To increase access of palliative care, turn to primary care
Editor's Note: which features contributions from members of the medical community. These blogs are an opportunity for bloggers to engage with readers about a topic that is top of mind, whether it is practice management, experiences with patients, the industry, medicine in general, or healthcare reform. The series continues with this blog by Glen Stream, MD, FAAFP, MBI, a family physician practicing in La Quinta, California, who is also past president of the American Academy of Family Physicians. He serves as the president and board chair of Family Medicine for America’s Health. The views expressed in these blogs are those of their respective contributors and do not represent the views of or UBM Medica.
America is facing an epidemic of chronic illness. Today, half of all adults in the United States have a chronic disease like chronic lung disease, cardiovascular disease or cancer.
Further reading: ACP urges collaborative action to put patients before paperwork
By 2030, a projected 70% of those over 65 will have at least one such disease. Chronic illness also places a heavy financial burden on the nation’s health system, accounting for 86% of all healthcare spending in 2010.
A recent article in The Journal of the American Board of Family Medicine (JABFM) noted that two segments of the health care system—palliative care delivered by specialists and primary care—are known to treat these seriously ill people while meeting the “triple aim”: improving the patient’s care experience, improving the health of those with chronic illness and reducing per capita healthcare costs.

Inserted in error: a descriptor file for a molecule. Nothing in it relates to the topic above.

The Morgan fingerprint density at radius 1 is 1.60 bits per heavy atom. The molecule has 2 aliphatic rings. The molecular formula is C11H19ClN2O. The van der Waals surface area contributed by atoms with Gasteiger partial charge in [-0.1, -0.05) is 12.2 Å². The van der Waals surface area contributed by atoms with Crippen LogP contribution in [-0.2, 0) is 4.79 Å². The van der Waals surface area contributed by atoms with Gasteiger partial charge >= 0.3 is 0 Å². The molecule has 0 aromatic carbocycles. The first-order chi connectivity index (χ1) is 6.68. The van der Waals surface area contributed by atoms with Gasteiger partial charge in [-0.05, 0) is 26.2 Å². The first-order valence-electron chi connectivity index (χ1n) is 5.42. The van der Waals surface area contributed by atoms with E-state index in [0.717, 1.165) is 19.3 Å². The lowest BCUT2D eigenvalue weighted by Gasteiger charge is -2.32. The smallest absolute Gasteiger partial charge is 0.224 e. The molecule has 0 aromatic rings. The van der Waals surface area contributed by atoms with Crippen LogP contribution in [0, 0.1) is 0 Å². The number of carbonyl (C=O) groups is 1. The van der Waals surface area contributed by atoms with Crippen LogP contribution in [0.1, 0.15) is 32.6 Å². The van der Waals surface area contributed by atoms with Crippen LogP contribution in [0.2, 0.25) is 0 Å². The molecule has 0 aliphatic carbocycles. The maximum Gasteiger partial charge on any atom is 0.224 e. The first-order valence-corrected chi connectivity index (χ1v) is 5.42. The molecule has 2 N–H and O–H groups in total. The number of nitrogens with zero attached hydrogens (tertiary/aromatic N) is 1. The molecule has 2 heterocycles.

In its 2014 report, Dying in America, the Institute of Medicine recommended that all people with advanced serious illness should have access to palliative care—care that provides patients with relief “from the symptoms, pain and stress of a serious illness, whatever the diagnosis.”
The reality, though, is that there is a severe shortage of palliative care specialists and their services are often only available to those in the hospital or in hospice. As the population ages and more Americans begin to suffer from chronic illnesses, the gap between patient need and the availability of palliative care will only widen.
Enter primary care—doctors whose long-term relationships with their patients best position them to provide basic palliative care to them.
As I (Nowels) and my co-authors observe in our JABFM article, “the need for all providers to deliver basic palliative care has emerged as patients’ needs outstrip the capacity of specialty palliative care,” many patients with complex illnesses have unmet needs and are seen in primary care more than other settings.